Hampstead stages tense family drama of 'legacy deceit and anger'
- Credit: Ellie Kurttz
An ailing wealthy patriarch and a fractious, dysfunctional family gathering in Manhattan to see who inherits.
It could be the set up for Netflix drama Succession, but Alexis Zegerman's The Fever Syndrome is a tense family drama at Hampstead Theatre.
Robert Lindsay, who plays IVF pioneer Richard Myers, compares it to great American plays by the likes of Arthur Miller.
"She wrote this five years before Succession but it does have the feel of it," he says. "I read the script and was shocked that she was a young woman, I assumed it was written by a major American playwright. It's an extraordinary play like those great family dramas of legacy, deceit and anger that are such powerful and resonant pieces."
The family disputes memories and debate polarised opinions - including who will inherit Prof Myers' wealth and prestigious scientific institution. Responsible for thousands of births, he is suffering from Parkinson's Disease and facing his mortality.
"He's become very abrasive with his condition and attitude towards people - that can be the effect when men lose their status and profession. He is going through this awful crisis and we see his past unravelling through the eyes of his daughter who haunts him as a young girl and makes him realise he wasn't actually a very good father. That makes the play incredibly moving."
Myers' work on stem cell research has led to accusations of creating designer babies and the withdrawal of funding. But his own daughter has a child with a rare genetic disorder which provokes extreme bouts of fever - The Fever Syndrome of the title - and asks him to help her have a child free of it.
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"He's angry with the establishment, with people who despise science, and with politicians who have interfered too much," adds Lindsay.
"He says we weren't tampering with DNA but creating life and you have to be elitist, arrogant and tenacious or you won't get scientific progress like heart transplants. He feels misunderstood. Like all angry men, life catches up with him and he tries for redemption."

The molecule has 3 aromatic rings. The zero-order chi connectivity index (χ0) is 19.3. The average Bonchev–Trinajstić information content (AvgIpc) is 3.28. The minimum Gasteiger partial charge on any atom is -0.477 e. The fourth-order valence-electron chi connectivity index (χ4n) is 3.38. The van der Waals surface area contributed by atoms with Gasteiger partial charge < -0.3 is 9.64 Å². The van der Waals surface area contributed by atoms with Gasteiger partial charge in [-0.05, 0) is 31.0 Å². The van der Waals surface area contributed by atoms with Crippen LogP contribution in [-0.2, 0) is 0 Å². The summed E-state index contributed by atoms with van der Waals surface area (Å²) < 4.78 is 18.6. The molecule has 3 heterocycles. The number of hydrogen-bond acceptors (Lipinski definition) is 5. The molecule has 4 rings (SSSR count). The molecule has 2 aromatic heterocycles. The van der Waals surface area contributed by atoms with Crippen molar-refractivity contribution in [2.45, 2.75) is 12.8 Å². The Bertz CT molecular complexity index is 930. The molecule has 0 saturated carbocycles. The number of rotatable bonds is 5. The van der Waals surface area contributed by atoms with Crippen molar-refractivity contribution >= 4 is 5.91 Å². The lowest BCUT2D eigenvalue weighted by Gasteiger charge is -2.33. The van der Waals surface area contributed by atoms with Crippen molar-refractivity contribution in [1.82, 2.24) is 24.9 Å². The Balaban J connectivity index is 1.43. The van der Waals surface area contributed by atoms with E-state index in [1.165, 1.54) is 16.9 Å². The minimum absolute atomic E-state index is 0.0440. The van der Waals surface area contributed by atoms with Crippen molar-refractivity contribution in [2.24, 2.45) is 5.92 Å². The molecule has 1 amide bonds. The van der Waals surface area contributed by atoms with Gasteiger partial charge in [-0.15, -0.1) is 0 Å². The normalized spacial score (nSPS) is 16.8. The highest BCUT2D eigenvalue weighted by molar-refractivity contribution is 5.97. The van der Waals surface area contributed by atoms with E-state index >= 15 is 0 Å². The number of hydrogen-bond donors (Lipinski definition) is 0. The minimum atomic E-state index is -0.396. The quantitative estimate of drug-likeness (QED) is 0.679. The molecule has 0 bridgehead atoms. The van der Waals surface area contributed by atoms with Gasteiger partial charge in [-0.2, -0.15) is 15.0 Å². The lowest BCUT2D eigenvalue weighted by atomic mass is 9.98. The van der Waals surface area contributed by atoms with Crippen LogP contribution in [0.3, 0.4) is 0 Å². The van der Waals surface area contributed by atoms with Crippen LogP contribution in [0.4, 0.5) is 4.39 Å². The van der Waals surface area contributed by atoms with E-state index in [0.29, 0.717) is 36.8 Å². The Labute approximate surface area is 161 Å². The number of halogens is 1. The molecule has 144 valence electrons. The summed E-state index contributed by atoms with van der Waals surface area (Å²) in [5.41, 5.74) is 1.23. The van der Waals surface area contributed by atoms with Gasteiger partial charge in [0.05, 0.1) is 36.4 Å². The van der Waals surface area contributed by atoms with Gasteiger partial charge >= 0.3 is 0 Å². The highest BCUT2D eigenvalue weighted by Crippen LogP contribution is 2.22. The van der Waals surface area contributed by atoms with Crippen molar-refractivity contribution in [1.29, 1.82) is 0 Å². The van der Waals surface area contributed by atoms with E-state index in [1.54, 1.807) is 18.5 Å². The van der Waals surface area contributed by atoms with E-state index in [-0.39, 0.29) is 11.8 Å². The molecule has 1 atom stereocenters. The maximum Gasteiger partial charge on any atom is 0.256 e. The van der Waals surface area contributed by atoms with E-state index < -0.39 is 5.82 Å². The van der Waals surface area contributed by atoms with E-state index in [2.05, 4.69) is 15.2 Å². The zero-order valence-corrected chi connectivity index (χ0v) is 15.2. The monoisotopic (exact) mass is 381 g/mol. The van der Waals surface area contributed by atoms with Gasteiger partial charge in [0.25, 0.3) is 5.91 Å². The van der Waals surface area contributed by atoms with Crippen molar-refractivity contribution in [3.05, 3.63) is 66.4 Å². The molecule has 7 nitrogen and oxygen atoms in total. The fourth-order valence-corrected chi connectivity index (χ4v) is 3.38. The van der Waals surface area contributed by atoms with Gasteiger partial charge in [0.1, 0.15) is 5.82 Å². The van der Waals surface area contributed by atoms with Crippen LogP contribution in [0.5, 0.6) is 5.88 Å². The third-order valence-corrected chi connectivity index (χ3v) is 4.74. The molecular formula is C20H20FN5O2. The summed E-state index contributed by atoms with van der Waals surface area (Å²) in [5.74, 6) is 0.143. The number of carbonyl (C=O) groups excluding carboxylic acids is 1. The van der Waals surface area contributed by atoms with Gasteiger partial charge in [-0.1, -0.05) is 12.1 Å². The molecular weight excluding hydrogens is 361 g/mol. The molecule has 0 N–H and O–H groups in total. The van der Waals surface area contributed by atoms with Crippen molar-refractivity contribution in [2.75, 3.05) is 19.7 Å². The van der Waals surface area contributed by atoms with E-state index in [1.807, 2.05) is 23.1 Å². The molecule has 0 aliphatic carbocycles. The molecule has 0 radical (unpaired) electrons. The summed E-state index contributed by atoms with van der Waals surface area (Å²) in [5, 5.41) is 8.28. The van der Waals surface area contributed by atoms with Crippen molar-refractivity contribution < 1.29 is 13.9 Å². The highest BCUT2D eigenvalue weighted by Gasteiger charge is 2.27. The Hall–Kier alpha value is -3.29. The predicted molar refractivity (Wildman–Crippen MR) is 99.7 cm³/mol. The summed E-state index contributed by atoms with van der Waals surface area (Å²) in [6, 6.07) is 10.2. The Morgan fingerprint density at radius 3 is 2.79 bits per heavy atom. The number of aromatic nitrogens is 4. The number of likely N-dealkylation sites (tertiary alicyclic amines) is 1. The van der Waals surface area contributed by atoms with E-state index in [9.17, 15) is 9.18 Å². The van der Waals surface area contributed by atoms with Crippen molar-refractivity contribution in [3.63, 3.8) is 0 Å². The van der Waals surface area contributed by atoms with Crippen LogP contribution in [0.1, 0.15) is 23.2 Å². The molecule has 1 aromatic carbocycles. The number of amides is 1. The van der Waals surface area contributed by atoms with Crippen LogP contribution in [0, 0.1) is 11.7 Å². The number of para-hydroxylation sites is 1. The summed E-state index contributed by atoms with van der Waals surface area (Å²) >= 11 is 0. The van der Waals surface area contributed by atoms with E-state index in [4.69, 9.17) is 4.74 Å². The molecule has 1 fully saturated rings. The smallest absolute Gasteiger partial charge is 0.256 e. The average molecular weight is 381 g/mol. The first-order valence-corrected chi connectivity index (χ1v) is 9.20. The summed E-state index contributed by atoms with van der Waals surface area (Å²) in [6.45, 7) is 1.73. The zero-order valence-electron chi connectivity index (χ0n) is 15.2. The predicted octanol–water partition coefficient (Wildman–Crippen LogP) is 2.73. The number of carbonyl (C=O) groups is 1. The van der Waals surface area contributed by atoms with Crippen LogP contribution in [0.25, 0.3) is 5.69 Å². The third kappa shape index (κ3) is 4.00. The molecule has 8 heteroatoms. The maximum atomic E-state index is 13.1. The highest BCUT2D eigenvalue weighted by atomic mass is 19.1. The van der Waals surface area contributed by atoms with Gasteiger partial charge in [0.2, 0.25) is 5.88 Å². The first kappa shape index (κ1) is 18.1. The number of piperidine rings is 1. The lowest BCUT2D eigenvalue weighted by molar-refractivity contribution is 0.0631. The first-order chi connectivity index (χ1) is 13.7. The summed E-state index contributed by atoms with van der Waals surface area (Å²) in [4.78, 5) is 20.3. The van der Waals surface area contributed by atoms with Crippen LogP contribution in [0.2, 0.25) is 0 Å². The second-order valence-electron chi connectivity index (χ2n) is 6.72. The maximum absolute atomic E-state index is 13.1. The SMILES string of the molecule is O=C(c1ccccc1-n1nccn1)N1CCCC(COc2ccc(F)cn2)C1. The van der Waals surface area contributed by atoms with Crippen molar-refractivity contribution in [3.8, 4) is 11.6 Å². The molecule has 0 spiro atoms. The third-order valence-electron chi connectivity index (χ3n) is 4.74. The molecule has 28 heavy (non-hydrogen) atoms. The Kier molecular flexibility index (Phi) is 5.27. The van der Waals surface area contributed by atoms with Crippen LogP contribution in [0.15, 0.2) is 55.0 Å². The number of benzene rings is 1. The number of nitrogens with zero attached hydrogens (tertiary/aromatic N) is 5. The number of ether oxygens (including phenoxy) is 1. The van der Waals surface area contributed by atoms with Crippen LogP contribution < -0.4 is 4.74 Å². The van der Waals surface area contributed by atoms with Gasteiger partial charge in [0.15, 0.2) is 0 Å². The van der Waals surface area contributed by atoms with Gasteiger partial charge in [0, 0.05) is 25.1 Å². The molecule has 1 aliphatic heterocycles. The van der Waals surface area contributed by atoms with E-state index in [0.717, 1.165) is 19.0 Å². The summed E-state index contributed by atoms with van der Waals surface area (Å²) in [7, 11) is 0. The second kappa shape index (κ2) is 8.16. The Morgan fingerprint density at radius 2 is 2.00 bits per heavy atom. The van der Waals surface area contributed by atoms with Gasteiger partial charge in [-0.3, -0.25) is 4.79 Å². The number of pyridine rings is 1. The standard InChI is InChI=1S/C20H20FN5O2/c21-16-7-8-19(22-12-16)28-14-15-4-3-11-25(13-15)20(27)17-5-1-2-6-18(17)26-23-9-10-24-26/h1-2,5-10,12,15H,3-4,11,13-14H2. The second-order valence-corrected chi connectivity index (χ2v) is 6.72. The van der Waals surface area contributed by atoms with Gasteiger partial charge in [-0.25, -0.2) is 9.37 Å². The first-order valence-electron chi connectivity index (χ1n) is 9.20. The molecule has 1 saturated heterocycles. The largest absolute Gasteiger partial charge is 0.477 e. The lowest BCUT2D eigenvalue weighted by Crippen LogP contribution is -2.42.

The My Family and Citizen Smith actor is a rare all rounder whose career spans sit-coms, Shakespeare, BAFTA winning TV dramas and singing and hoofing in musical theatre - the 72-year-old is currently Olivier nominated for his turn as Moonface Martin in the Barbican's Anything Goes, after winning twice previously for Me and My Girl and Oliver!
"I love the feedback you get from the audience in theatre, you get this incredible adrenaline rush - those uniform moments of emotion coming from stage to audience - that you can't experience in any other medium."
Of the Olivier nomination he says "it's always nice to be recognised" especially for a show that was stop start due to Covid.
"It was very odd, we never knew whether we were going to open on time or complete the run. But opening night was without doubt one of the most emotional nights in a theatre. It was the first major production to open and as the orchestra struck up, the audience cheered and everyone was weeping backstage. We couldn't believe we were back. The amazing camaraderie and support you get backstage is why I love it so much."
The Fever Syndrome has also been delayed due to Covid: "We are getting used to it by now. It's strange times for everyone. You just roll with it," says Lindsay, who puts the variety of his career down to enjoying all aspects of the business: "I love it. I've been a little cavalier in terms of decisions - sometimes you have to balance career with the reality of paying the mortgage - but I love what we do. When I do a job I am very concentrated and committed. I do research. If I am dancing, I take it seriously and get physically fit. I certainly can't do DIY and I'm not the greatest driver, but in my imagination I feel I can do anything and my imagination is very powerful."
The Fever Syndrome runs at Hampstead Theatre until April 30. Visit www.hampsteadtheatre.com/whats-on/2022/the-fever-syndrome/